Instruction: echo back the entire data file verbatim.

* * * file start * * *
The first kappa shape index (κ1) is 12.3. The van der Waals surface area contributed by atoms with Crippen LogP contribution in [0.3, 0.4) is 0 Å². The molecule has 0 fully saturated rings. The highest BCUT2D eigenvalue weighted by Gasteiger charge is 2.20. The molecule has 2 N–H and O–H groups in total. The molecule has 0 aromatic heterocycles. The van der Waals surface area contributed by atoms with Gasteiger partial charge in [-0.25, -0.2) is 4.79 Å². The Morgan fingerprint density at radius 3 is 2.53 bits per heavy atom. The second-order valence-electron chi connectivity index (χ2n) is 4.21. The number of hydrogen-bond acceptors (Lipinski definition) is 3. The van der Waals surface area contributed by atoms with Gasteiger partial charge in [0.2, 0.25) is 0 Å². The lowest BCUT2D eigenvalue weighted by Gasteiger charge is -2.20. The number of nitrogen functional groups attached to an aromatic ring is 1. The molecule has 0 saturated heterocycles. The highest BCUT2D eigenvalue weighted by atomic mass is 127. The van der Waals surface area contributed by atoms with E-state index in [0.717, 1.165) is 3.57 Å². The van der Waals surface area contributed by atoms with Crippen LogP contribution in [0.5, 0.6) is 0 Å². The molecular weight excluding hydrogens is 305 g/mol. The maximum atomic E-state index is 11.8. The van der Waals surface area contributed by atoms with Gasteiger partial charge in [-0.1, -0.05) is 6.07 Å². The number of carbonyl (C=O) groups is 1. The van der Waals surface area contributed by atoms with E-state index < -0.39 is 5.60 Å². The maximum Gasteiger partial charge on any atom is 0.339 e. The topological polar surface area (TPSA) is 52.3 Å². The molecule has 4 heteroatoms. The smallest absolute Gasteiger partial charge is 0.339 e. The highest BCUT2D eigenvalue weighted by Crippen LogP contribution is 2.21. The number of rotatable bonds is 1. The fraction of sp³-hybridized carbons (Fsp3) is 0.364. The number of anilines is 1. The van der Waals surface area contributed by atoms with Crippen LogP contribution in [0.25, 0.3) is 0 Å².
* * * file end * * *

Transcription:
The first kappa shape index (κ1) is 12.3. The van der Waals surface area contributed by atoms with Crippen LogP contribution in [0.3, 0.4) is 0 Å². The molecule has 0 fully saturated rings. The highest BCUT2D eigenvalue weighted by Gasteiger charge is 2.20. The molecule has 2 N–H and O–H groups in total. The molecule has 0 aromatic heterocycles. The van der Waals surface area contributed by atoms with Gasteiger partial charge in [-0.25, -0.2) is 4.79 Å². The Morgan fingerprint density at radius 3 is 2.53 bits per heavy atom. The second-order valence-electron chi connectivity index (χ2n) is 4.21. The number of hydrogen-bond acceptors (Lipinski definition) is 3. The van der Waals surface area contributed by atoms with Gasteiger partial charge in [0.2, 0.25) is 0 Å². The lowest BCUT2D eigenvalue weighted by Gasteiger charge is -2.20. The number of nitrogen functional groups attached to an aromatic ring is 1. The molecule has 0 saturated heterocycles. The highest BCUT2D eigenvalue weighted by atomic mass is 127. The van der Waals surface area contributed by atoms with E-state index in [0.717, 1.165) is 3.57 Å². The van der Waals surface area contributed by atoms with Crippen LogP contribution in [0.5, 0.6) is 0 Å². The molecular weight excluding hydrogens is 305 g/mol. The maximum atomic E-state index is 11.8. The van der Waals surface area contributed by atoms with Gasteiger partial charge in [-0.1, -0.05) is 6.07 Å². The number of carbonyl (C=O) groups is 1. The van der Waals surface area contributed by atoms with E-state index < -0.39 is 5.60 Å². The maximum Gasteiger partial charge on any atom is 0.339 e. The topological polar surface area (TPSA) is 52.3 Å². The molecule has 4 heteroatoms. The smallest absolute Gasteiger partial charge is 0.339 e. The highest BCUT2D eigenvalue weighted by Crippen LogP contribution is 2.21. The number of rotatable bonds is 1. The fraction of sp³-hybridized carbons (Fsp3) is 0.364. The number of anilines is 1. The van der Waals surface area contributed by atoms with Crippen LogP contribution in [0.25, 0.3) is 0 Å².